SpaceX Raise Futuristic Crew Access Arm at Pad 39A

As SpaceX install crew access arm to Pad 39A at the Kennedy Space Center in preparation of their first commercial crew launch.
Ground crew install the SpaceX crew access arm at Pad 39A at the Kennedy Space Center | Image credit: Ken Kremer –

In preparation for the first crewed Dragon launches early next year, SpaceX have completed the installation of a crew access arm at the historic Pad 39A at the Kennedy Space Center.

Images of the futuristic looking crew access arm began to surface late last week. Although there has been no official images released by SpaceX, Twitter sleuths followed its installation from the moment it arrived at Pad 39A on August 17. The arm was raised and installed late yesterday and will likely undergo testing before the first astronauts use it to board their Crew Dragon capsule.

In addition to launch pad preparations, SpaceX took another step closer to their first commercial crew launch with NASA officials approving Falcon 9 “load-and-go” fueling procedures. The load-and-go fueling approach had been heavily criticized by industry experts. Thomas Stafford, the chair of NASA’s International Space Station Advisory Committee has been its most vocal critic stating the procedure was, “contrary to booster safety criteria that has been in place for over 50 years.”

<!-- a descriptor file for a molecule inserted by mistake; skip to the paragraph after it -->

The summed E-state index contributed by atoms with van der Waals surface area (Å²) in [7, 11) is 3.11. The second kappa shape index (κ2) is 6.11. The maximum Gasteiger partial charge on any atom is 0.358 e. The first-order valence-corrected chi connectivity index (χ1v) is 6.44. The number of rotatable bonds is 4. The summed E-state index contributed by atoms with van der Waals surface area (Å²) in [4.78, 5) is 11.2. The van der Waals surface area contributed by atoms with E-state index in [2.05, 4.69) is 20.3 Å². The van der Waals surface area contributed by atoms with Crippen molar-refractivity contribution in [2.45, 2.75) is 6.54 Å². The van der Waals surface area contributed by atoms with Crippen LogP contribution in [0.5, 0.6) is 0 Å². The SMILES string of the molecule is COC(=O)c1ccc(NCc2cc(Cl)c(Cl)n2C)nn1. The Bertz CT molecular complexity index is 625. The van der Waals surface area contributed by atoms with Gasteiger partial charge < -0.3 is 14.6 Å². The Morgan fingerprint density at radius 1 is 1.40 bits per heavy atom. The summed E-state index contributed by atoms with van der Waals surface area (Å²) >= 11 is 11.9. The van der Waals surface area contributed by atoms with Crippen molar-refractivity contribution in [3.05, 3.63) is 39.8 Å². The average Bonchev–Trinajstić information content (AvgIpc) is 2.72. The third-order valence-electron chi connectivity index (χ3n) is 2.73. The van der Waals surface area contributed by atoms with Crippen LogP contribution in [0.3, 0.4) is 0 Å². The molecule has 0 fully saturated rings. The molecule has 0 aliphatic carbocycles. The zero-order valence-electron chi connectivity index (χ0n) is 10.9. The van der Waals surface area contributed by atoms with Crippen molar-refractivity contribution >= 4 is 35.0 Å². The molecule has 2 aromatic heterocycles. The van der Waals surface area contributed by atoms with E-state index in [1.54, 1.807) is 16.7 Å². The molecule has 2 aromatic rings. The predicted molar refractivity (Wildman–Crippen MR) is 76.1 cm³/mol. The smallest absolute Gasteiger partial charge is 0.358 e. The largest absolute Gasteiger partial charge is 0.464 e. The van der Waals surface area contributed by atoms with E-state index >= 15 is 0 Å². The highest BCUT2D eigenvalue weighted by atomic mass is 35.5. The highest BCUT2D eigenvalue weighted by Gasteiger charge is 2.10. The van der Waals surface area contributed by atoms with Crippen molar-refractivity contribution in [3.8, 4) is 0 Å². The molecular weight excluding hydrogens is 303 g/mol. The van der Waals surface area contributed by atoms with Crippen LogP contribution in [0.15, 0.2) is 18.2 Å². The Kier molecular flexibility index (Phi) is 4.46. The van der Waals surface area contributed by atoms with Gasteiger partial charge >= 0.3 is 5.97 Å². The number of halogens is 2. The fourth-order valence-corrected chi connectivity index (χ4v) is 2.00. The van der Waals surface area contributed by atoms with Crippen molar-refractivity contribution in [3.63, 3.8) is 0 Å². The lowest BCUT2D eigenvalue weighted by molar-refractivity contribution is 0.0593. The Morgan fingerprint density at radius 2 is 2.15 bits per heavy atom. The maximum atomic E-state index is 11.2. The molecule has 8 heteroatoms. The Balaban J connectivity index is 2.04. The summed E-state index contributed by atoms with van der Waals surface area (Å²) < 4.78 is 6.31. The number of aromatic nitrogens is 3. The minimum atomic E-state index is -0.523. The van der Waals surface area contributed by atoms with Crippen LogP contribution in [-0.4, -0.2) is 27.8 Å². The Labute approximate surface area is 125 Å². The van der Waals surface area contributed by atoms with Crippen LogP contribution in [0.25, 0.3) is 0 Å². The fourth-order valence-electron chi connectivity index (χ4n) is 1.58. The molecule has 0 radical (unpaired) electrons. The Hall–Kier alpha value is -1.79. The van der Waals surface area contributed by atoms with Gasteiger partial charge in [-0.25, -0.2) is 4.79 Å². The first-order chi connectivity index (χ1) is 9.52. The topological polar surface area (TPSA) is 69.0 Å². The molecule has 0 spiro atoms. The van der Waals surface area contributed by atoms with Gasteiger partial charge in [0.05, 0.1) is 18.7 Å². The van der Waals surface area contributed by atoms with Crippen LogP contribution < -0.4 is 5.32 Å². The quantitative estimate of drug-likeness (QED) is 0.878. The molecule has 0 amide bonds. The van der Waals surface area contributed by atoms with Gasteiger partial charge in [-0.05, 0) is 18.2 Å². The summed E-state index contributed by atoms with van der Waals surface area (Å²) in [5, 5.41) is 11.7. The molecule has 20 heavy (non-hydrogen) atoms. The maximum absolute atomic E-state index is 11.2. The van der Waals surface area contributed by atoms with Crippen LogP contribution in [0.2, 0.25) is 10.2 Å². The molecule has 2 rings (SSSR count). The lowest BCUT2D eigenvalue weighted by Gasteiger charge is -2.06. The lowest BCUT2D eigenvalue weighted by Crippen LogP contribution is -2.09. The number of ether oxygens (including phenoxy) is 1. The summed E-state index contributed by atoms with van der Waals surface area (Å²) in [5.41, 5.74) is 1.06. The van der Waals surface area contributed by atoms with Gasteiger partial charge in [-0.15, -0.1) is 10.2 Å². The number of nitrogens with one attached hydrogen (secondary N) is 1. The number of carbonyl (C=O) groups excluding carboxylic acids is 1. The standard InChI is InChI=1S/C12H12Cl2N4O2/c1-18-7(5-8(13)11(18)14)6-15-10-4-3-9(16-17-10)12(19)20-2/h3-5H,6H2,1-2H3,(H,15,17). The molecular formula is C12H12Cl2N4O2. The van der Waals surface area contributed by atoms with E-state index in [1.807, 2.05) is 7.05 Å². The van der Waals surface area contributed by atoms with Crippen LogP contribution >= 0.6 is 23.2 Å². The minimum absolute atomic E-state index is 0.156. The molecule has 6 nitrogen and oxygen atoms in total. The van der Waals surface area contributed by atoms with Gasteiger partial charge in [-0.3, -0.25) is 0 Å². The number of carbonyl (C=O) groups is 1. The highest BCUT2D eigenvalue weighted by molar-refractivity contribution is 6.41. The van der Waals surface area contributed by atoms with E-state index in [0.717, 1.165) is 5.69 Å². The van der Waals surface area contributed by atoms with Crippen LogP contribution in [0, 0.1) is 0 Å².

Despite critics, NASA’s Aerospace Safety Advisory Panel concluded in May 2018 that load-and-go was in fact a “viable” approach. Then, in a statement published earlier this month, NASA officials announced that they would allow SpaceX to utilise load-and-go fueling for what will likely be the first time a American crew will launch aboard a commercial spacecraft.

The first commercial crew launch aboard a SpaceX Crew Dragon is currently scheduled for April 2019.

Andrew Parsonson is a space enthusiast and the founder of Rocket Rundown. He has worked as a journalist and blogger for various industries for over 5 years and has a passion for both fictional and real-life space travel. Currently, Andrew is the primary writer for Rocket Rundown as we look to expand our reach and credibility.